Chocolate first made its way to Italy in the 16th century, soon after Spanish explorers imported the new world’s cocoa bean. Although it was first used only as a drink for the privileged, it didn’t take long for the chocolate to earn a beloved place in Italian desserts. These days, you’ll find Italian chocolate in many flavors, from hazelnut to chili peppers, green tea, and ginger. Gourmet travelers are finding that chocolate tastings add a fun and unique component to their tours in Italy.
Chocoholics should make a beeline for Umbria’s Chocolate mecca of Perugia. Home of the drool-inducing Perugina chocolate factory, this is a major destination for true chocolate gourmands. While simple dark or milk chocolates are sold in abundance, the rich bon-bons are an even greater temptation. Perugina’s best-known treat is Baci (Italian for “Kisses”), a truffle made with a delectable mixture of whipped milk chocolate, hazelnuts, and nougat bathed in inky black dark chocolate. Imagine the flavor of a jar of Nutella (the internationally famous chocolate and hazelnut spread) packed into one tiny bite. No wonder it is one of Italy’s most popular chocolates. Perugina is also known for its chocolate Easter eggs, which are large as footballs and hollow so that they can be filled with a small gift.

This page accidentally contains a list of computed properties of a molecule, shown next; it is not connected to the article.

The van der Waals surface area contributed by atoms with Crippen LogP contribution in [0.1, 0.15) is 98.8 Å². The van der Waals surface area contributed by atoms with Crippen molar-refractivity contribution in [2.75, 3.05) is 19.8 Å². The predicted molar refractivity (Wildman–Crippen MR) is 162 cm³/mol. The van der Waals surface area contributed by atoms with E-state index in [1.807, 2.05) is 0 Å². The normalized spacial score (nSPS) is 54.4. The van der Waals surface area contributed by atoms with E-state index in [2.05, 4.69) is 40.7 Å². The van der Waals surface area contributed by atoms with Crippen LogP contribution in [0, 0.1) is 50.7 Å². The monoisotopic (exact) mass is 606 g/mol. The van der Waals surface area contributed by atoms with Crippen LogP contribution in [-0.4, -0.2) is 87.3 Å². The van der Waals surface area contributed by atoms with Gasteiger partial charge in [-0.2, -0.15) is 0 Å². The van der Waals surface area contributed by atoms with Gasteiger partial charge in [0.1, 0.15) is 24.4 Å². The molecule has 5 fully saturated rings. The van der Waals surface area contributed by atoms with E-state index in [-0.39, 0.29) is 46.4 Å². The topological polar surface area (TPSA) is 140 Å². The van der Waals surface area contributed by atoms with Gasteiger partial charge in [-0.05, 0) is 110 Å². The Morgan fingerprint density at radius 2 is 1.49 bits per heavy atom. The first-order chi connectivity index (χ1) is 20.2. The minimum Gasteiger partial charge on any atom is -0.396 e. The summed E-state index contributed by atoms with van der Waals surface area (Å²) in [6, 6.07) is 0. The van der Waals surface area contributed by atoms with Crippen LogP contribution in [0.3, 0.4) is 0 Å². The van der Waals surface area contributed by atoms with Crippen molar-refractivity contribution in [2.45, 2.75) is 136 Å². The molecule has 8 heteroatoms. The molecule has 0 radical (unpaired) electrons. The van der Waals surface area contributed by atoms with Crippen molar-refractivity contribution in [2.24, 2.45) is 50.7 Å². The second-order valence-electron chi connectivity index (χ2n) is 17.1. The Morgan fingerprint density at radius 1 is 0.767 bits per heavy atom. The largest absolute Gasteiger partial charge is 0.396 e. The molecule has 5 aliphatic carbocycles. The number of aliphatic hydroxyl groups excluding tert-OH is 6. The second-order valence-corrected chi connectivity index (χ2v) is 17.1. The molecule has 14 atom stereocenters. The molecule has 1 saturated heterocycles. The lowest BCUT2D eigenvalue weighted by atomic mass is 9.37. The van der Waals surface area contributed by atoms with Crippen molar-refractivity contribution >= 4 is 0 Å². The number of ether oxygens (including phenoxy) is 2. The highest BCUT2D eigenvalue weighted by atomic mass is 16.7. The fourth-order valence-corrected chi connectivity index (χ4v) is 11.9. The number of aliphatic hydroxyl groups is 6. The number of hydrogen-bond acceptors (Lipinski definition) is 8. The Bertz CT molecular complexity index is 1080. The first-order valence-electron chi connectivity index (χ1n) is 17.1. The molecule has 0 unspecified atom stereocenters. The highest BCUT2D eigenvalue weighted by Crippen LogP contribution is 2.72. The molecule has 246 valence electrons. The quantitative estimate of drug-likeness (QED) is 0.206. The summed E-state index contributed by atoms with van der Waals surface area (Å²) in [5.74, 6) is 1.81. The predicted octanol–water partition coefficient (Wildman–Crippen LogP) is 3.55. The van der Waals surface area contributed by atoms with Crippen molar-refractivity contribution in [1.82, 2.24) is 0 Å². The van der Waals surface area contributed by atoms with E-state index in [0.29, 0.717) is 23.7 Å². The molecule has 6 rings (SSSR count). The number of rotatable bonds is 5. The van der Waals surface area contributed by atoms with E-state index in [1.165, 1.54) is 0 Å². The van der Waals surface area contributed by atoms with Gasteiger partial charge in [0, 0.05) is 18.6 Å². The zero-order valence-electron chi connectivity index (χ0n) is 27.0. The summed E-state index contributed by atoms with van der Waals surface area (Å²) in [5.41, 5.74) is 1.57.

Eurochocolate is the biggest choco event in Italy and takes place in the darling town of Perugia from October.
Another chocolate hotspot is in Piedmont in the fascinating city of Torino (Turin), known as much for its chocolatiers’ creativity as for the quality of the chocolate itself. Domori is a superb local producer of chocolates and even have their own plantations in South America. They refer to themselves as the “Cacao Cult.” Gobino is another chocolate maker given almost cult status. Peyrano is a great place to taste and buy chocolates in Turin. Head for Via Lagrange (a street full of gourmet gems) and find Gertosio, a famous pastry shop that sells sublime chocolates, including giandujotto. Giandujotto (Giandujotti when plural) is one of Torino’s star chocolate candies, a blend of cocoa, sugar, and hazelnut cream. If you like your chocolate in liquid form, don’t miss Bicerin, an indulgent hot drink featuring layers of thick chocolate, espresso, and cream. Taste it in the ultra-sophisticated Baratti & Milano café in the Piazza Castello. Needless to say, you won’t need dessert. Turin is so dedicated to chocolate that the local tourist office even offers a ChocoPass with possibilities to sample chocolate in all its forms all over the city!